I attribute my brand-new interest in houseplants to the following factors:
Current trends on social media, especially on Pinterest. I’m mostly attracted to houseplants as functional decor items, because I’m not quite the minimalist (I love having things around the house to look at and be inspired by) but I don’t like buying knickknacks just for the sake of decoration either.
Needing something to do in the house that is not on the computer. This is complicated to explain, but as a stay-at-home mother, over the years I’ve concluded that it’s best not to do work when the kids – my sons are aged four and one-and-a-half – are awake and at home and there’s nobody else watching them. They absolutely cannot handle seeing me on the computer, and I also feel guilty doing work while they’re there. Other activities are somehow totally okay though, like reading, sewing, baking, cleaning, and… fiddling with plants.
I realised I enjoy learning new skills, especially hands-on skills and projects. Last year I learnt soapmaking, the year before that I went to a breadmaking class, and currently my husband and I are also dabbling into woodworking. I enjoy watching YouTube videos on houseplants (told you it’s so trendy) and found myself inevitably recalling plant names after seeing them online. It’s also fun nerding out over a subject with other people all over the world.
How did I start?
I think around Election time last year, which was in May, I asked my mum for some snake plants to take home with me. Mama loves plants too, but they all sit outside the house. Personally I’m not keen on keeping plants outside my house because… I don’t enjoy being in the hot outdoors! Functional interior decor items are my goal.
Previously I’d tried starting some herbs from seed, and then also planted some sprouted onions and garlic but quickly learnt that that kind of gardening was not for me. (To date we still have a curry plant, a lime tree and a serai [lemongrass] bush in the garden but I don’t pay much attention to them.) Planting food for consumption seems too much an investment of effort and doesn’t quite bring the same level of enjoyment/satisfaction for me.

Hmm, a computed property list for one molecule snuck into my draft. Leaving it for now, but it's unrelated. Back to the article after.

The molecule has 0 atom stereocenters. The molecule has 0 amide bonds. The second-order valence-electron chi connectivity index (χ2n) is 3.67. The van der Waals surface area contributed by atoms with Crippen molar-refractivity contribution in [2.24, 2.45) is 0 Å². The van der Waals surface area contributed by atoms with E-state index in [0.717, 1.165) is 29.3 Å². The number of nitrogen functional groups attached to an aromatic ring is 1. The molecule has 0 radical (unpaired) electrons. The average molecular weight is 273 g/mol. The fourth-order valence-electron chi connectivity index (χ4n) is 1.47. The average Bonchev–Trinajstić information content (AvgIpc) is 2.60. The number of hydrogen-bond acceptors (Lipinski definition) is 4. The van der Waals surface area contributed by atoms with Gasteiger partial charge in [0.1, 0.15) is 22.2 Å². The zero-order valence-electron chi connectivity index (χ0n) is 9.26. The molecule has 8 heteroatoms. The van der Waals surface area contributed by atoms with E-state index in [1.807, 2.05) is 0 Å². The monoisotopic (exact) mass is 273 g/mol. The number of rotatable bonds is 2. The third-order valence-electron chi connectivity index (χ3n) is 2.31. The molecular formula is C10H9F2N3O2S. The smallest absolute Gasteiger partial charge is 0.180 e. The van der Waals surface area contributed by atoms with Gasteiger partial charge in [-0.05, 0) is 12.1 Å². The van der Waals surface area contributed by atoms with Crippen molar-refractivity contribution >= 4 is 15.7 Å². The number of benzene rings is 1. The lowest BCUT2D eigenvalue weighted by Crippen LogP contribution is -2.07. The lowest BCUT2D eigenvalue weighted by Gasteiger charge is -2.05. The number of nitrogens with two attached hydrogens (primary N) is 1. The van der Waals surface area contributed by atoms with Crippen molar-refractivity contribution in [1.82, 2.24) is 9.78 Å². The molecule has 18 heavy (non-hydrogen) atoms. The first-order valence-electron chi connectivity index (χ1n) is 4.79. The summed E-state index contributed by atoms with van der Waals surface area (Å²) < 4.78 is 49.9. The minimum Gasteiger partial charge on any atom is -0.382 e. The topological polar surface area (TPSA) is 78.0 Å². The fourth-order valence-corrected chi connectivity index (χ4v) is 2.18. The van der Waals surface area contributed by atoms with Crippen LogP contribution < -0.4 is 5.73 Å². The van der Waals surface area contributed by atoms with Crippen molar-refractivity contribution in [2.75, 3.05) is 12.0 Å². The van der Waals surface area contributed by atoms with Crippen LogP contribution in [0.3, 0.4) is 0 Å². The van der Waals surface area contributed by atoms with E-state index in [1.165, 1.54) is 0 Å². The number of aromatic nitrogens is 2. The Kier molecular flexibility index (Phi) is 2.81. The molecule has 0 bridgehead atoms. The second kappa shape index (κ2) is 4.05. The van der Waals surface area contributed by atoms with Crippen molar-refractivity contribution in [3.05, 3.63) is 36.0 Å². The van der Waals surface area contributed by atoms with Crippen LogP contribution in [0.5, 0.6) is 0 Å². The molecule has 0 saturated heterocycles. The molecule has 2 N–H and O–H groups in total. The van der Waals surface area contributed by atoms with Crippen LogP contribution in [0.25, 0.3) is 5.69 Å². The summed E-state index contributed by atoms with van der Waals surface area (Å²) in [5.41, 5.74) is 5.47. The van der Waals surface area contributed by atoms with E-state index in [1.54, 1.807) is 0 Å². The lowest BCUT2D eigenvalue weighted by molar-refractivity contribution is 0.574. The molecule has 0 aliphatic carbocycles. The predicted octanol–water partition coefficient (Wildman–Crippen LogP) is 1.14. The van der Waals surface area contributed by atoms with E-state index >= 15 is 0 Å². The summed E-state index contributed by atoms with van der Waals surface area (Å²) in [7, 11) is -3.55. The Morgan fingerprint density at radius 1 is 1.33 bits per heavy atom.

I read that snake plants were one of the toughest to kill, but guess what? Over the months, they died from root rot. I also bought some indoor plants from IKEA and they too slowly wilted. And so, I started to learn my lessons.
What have I learnt?
I learnt loads. For one, having plants indoors mean that the conditions aren’t like plants that live outdoors, even if they are also planted in containers. The climate conditions inside are totally different. These were my mistakes:
I just used plain black soil in my pots. I believe this is organic matter with hardly any other stuff mixed in. Over time, the dense soil stays compact and doesn’t aerate well, despite adequate room ventilation and moderate watering frequency, leading to root rot. Now I know (at least a little bit) about mixing in additives to improve the soil for indoor use, like cocopeat, tree bark and perlite.
I didn’t know about plants’ different requirements. Especially on water and light! And so, I killed a small fiddle leaf fig and a beautiful red fittonia plant. Now I specifically Google for easy beginner houseplants and low light houseplants and am planning to stick to the list until my thumbs get a bit greener.
I used too-big pots. This also leads to root rot because when there’s too much soil, there’s the risk of too much water. Most houseplants like a tight fit and it’s safer to use small pots that need more frequent watering rather than oversized pots that drown the plant.
Which channels do I follow?
Most YouTubers are from the USA and UK / Europe, and I find their complaints on lack of humidity (for their tropical plants) somewhat amusing because here our humidity is like… 70%? Yet I don’t know much about local plant enthusiasts (probably because I don’t use Instagram) and I do learn a lot from YouTube! Here are a few channels I recommend:
Planterina: I love her casual and funny chatting style, she speaks so nonchalantly about her many plants in her huge home.
Harli G: Harli’s plant collection is so diverse, and she shares the interest with her mum so there’s always new hauls and activities going on.
Plants are my Therapy: you would be surprised how many male plant YouTubers there are! My husband says it might be because plant-caring is quite a science, so guys would get all technical and nerdy about it. This guy is in Hawaii and covers many of the common houseplant species.
Kaylee Ellen: she is quite the storyteller and I like her accent! I learnt from her anti-hauls that it’s perfectly OK to let go of plants that don’t “spark joy” for you anymore. It makes sense especially when you’re figuring out your taste and preference for plants.
Summer Rayne Oakes: she is quite the professional and has technical help on dealing with pests, etc. She also travels and interviews other plant enthusiasts which is fascinating.
That’s it for now. I mostly share plant photos and links on Facebook but thought I’d share this introduction on the blog once I have the chance. Have fun appreciating plants!
What do you think?